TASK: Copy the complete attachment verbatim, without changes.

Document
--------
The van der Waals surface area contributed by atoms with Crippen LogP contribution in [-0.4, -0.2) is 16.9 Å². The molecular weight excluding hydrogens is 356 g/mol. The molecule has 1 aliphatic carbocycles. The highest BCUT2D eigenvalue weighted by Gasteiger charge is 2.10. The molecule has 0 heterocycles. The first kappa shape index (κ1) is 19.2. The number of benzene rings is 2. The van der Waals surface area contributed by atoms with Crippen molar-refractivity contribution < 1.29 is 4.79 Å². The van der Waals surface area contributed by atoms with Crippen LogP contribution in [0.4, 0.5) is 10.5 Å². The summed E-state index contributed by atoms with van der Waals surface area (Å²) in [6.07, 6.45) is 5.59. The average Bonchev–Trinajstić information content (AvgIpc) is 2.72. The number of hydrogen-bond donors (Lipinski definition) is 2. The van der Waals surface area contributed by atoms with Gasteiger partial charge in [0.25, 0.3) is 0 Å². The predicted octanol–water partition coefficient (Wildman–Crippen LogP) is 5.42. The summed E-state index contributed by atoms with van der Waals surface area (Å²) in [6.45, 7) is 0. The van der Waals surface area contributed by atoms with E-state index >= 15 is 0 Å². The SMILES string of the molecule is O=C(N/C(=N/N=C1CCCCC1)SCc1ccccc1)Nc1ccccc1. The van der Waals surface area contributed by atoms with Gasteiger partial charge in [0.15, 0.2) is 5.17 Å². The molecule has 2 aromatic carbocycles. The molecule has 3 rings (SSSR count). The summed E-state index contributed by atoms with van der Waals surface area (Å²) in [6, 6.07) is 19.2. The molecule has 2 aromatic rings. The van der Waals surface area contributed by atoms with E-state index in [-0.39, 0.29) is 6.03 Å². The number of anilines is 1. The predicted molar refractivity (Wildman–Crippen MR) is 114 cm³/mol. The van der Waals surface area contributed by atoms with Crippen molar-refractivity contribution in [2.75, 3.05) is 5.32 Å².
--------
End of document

The van der Waals surface area contributed by atoms with Crippen LogP contribution in [-0.4, -0.2) is 16.9 Å². The molecular weight excluding hydrogens is 356 g/mol. The molecule has 1 aliphatic carbocycles. The highest BCUT2D eigenvalue weighted by Gasteiger charge is 2.10. The molecule has 0 heterocycles. The first kappa shape index (κ1) is 19.2. The number of benzene rings is 2. The van der Waals surface area contributed by atoms with Crippen molar-refractivity contribution < 1.29 is 4.79 Å². The van der Waals surface area contributed by atoms with Crippen LogP contribution in [0.4, 0.5) is 10.5 Å². The summed E-state index contributed by atoms with van der Waals surface area (Å²) in [6.07, 6.45) is 5.59. The average Bonchev–Trinajstić information content (AvgIpc) is 2.72. The number of hydrogen-bond donors (Lipinski definition) is 2. The van der Waals surface area contributed by atoms with Gasteiger partial charge in [0.25, 0.3) is 0 Å². The predicted octanol–water partition coefficient (Wildman–Crippen LogP) is 5.42. The summed E-state index contributed by atoms with van der Waals surface area (Å²) in [6.45, 7) is 0. The van der Waals surface area contributed by atoms with E-state index >= 15 is 0 Å². The SMILES string of the molecule is O=C(N/C(=N/N=C1CCCCC1)SCc1ccccc1)Nc1ccccc1. The van der Waals surface area contributed by atoms with Gasteiger partial charge in [0.15, 0.2) is 5.17 Å². The molecule has 2 aromatic carbocycles. The molecule has 3 rings (SSSR count). The summed E-state index contributed by atoms with van der Waals surface area (Å²) in [6, 6.07) is 19.2. The molecule has 2 aromatic rings. The van der Waals surface area contributed by atoms with E-state index in [-0.39, 0.29) is 6.03 Å². The number of anilines is 1. The predicted molar refractivity (Wildman–Crippen MR) is 114 cm³/mol. The van der Waals surface area contributed by atoms with Crippen molar-refractivity contribution in [2.75, 3.05) is 5.32 Å².